The Glasgow folk, roots and traditional music festival welcomes Dick Gaughan and Giant Sand
That mighty oaks grow from little acorns is such a cliché that I should be expelled from the NUJ (if I were a member) for even contemplating using it here, but this over-familiar metaphor perfectly summates Celtic Connections’ meteoric rise over the last 17 years.
Having started life as an unlikely attempt to liven-up the quiet post-Christmas period in Glasgow Royal Concert Hall’s schedule, the festival has blossomed into one of the most vibrant, engaging celebrations of folk, roots and traditional music anywhere in the world.
Back in 1994, Celtic Connections took place exclusively in the Royal Concert Hall but now the tunes are spread across 14 venues and 18 days, and this year the festival features a whooping 1500 acts – although with just a weekend to spend in the so-called ‘City of Love’ (well, it is the home of the Glasgow kiss) your correspondent is forced to choose wisely from this year’s action-packed programme, which includes star turns such as Tom Jones, Mike Scott and Northern Ireland’s favourite son, Brian Kennedy.
Few performers embody the Celtic Connections spirit like Scottish folk singer Dick Gaughan. Born in Glasgow to an Irish father and a Highland mother, Gaughan grew up in Edinburgh before moving to London and, in 1971, recorded his classic debut album No More Forever. And he’s been writing, recording and gigging ever since.
Friday’s show at Oran Mor, in Glasgow’s trendy West End, is a special celebration of 40 years of Gaughan’s music and his unashamedly socialist politics. ‘The great thing about getting old is I don’t have people telling me I’ll be a conservative when I’m older any more,’ Gaughan smiles before launching into 'Thomas Muir of Huntershill', a haunting paean to the eponymous Scottish reformer and friend of the United Irishman.
Gaughan is a folk guitarist in the Woody Guthrie mould – Hank Williams is another influence – but his music and his passions are undeniably Celtic. Whether singing about Wolfe Tone or the Jacobites, the gravel-voiced songsmith mixes erudition and entertainment in his tales of Scottish and Irish history, while his own opposition to injustice, prejudice and poverty in all its forms is always stirring, never preachy.
Openers ‘What You Do With What You’ve Got’ and ‘Waist Deep in the Big Muddy’ set the tone early – uncompromising, impassioned and packed full of foot-tapping hooks, much to the sizable crowd’s delight.
If the first half is raw and feisty, the second is positively relaxed in comparison. Formerly a member of critically lauded bands such as Boys of the Lough and Five Hand Reel, Gaughan is joined by a seven piece band, including drummer Jim McDermott, guitarist Stuart Nisbet and three piece backing vocalists the Bevvy Sisters, for the last hour of his set.
Gaughan and friends even play a couple of ‘pop songs’ towards the close. Thankfully it’s not ill-advised covers of Brittany or N-Dubz but a soulful run through of the Stones’ classic ‘Ruby Tuesday’ and a lively take on Joe South’s timeless ‘The Games People Play’.
The night, like so many others in his celebrated career, ends with the beautiful, iconic 'Both Sides of the Tweed'. First recorded in 1981, Gaughan’s song about the 1707 Act of Union between Scotland and England is now a traditional standard – just like the man who wrote it.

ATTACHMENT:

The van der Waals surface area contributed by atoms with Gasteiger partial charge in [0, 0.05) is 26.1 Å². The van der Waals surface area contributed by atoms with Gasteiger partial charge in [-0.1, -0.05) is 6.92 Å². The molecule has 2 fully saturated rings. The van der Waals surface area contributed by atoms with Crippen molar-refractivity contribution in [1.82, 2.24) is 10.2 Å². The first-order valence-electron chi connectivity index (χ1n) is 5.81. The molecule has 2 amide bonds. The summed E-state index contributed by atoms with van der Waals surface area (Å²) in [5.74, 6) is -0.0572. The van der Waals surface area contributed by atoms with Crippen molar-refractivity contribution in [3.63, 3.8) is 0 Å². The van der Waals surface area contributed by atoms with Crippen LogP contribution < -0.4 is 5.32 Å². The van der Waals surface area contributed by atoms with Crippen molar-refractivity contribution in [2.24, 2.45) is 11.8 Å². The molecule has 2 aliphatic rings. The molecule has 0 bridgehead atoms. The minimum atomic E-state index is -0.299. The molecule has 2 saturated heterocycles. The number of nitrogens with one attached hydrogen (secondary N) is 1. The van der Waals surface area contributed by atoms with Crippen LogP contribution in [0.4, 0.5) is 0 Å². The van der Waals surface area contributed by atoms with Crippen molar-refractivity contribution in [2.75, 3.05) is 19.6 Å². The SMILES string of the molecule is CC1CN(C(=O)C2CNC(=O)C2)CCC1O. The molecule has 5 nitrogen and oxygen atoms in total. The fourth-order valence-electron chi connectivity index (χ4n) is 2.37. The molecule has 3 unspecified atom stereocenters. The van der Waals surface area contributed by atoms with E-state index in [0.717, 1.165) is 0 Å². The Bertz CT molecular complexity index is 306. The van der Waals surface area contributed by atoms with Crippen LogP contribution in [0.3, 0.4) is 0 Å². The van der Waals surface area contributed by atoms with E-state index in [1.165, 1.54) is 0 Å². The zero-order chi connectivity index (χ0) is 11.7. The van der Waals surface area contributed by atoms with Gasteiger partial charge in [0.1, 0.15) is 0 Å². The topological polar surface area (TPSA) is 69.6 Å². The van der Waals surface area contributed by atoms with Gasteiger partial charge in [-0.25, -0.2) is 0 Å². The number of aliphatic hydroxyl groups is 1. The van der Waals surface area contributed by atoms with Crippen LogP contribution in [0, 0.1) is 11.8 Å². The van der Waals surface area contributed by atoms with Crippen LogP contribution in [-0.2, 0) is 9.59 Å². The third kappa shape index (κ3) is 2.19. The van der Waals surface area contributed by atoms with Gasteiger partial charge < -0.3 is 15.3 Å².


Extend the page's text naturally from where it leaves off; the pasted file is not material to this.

If Dick Gaughan is no stranger to Celtic Connections, the following evening’s offering – Giant Sand – certainly are. Hailing all the way from the deep South, these alt-country stalwarts have never played the festival before and, initially at least, their brand of pared back Americana seems more suited to the dry heat of singer Howe Gelb’s native Tuscon than the uninterrupted deluge of a Saturday night in the west of Scotland.
Formed way back in 1985, Giant Sand were one of the founding fathers of the new wave of Americana that became popular around the turn of the millennium. But while the likes of Wilco have gone on to play stadiums and Calexico, who started life as a Giant Sand spin-off, have achieved critical and commercial success, Howe Gelb and his band have built up a small, if solid, following without ever really troubling the hit parade.
Despite suffering from a heavy cold, Gelb, who lived in Galway for a spell, leads this current incarnation of Giant Sand – comprised mainly of Danish session musicians – through note perfect tales of whiskey, gambling and women that owe more to Gram Parsons and the Flying Burrito Brothers than Kenny Rodgers and Garth Brooks.
The material, much of it drawn from last year’s Blurry Blue Mountain and its 2008 predecessor Provisions, provides the perfect vehicle for Gelb’s wry lyrical witticisms and his trademark southern drawl. Meanwhile songs such as ‘Inner Flame’ showcase his undoubted songwriting prowess, tying together complex emotions and lively evocations of time and place.
One of the reasons Celtic Connections has been so successful – and why it’s such a great festival – is its ability to appeal to so many different audiences. The overlap between the crowd at Dick Gaughan and at Giant Sand seems virtually nil but the fans at both are equally enthusiastic.
A visibly emotional Gelb signs off with a song dedicated to everyone back in Tucson in the wake of the Gabrielle Giffords shooting (‘It’s been a rough week, we’re still trying to put the pieces together’) and a promise to drop by again real soon.
Whether he does or not remains to be seen, but for now it’s not hard to see why so many folk are still nuts about Celtic Connections. Check out the Celtic Connections website for more information on how to support the festival and on visiting Scotland.
Peter Geoghegan attended Celtic Connections courtesy of Visit Scotland.